Many people with reduced renal function have a kidney disease that will get worse. Health problems will develop and worsen as renal function declines. If your renal function drops below 15 percent, you cannot live long without some form of renal (kidney) replacement therapy—either dialysis or transplantation.
Why do kidneys fail?
Most kidney diseases attack the nephrons, causing them to lose their filtering capacity. Damage to the nephrons may happen quickly, as the result of injury or poisoning, but most kidney diseases destroy the nephrons slowly and silently. Only after years or even decades will the damage become apparent. Most kidney diseases attack both kidneys at the same time.
The two most common causes of kidney disease are diabetes and high blood pressure. If your family has a history of any kind of kidney problems, you may be at risk for kidney disease.
Diabetes is a disease caused by high levels of glucose (sugar) in the blood, which results when the body can’t make enough insulin or can’t use the insulin. Insulin is needed to maintain healthy glucose (sugar) levels in the blood. If glucose stays in your blood instead of breaking down, it can act like a poison. Over time, diabetes changes the blood vessels in the body, including the blood vessels that deliver blood to the kidneys. When the nephrons don’t get enough blood they are severely damaged. As a result, the blood can’t pass through the kidneys and the nephrons can’t filter wastes from the blood, or perform their other functions. Damage to the nephrons from unused glucose in the blood is called diabetic nephropathy. If you keep your blood glucose levels down, you can delay or prevent diabetic nephropathy. Monitoring your glucose (sugar) level and keeping your glucose (sugar) level in the normal range is the best way to prevent damage to the kidneys.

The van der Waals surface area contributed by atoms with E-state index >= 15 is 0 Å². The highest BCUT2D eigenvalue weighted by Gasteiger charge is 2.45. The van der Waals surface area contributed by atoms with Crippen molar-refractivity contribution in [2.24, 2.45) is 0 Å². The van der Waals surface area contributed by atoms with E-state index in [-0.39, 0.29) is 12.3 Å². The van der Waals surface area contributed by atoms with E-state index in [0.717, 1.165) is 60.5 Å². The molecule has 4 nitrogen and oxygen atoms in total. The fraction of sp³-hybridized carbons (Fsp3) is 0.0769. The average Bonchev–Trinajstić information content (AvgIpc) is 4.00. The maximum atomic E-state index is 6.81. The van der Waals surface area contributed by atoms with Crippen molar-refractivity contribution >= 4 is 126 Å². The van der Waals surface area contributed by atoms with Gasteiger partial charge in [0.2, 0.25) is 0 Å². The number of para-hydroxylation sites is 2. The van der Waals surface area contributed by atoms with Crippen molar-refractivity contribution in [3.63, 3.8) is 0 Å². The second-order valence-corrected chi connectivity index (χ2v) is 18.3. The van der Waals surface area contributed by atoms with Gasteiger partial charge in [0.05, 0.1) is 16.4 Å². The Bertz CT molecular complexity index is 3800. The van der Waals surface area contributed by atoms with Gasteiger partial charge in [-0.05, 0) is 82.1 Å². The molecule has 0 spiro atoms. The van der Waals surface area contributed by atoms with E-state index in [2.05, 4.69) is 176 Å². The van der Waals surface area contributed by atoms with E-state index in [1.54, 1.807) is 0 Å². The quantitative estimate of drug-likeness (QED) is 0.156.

High Blood Pressure (also called hypertension)
High blood pressure is known as the “silent killer” and can lead to kidney disease. It can also be a sign that your kidneys are already impaired. The damaged vessels cannot filter wastes from your blood as they are supposed to. The only way to know whether your blood pressure is high is to have a health professional measure it with a blood pressure cuff. The result is expressed as two numbers. The top number, which is called the systolic pressure, represents the pressure when your heart is beating. The bottom number, which is called the diastolic pressure, shows the pressure when your heart is resting between beats. Blood pressure for healthy adults should be below 120/80 (expressed as “120 over 80”). In order to get your blood pressure within the target range, your doctor may prescribe blood pressure medication.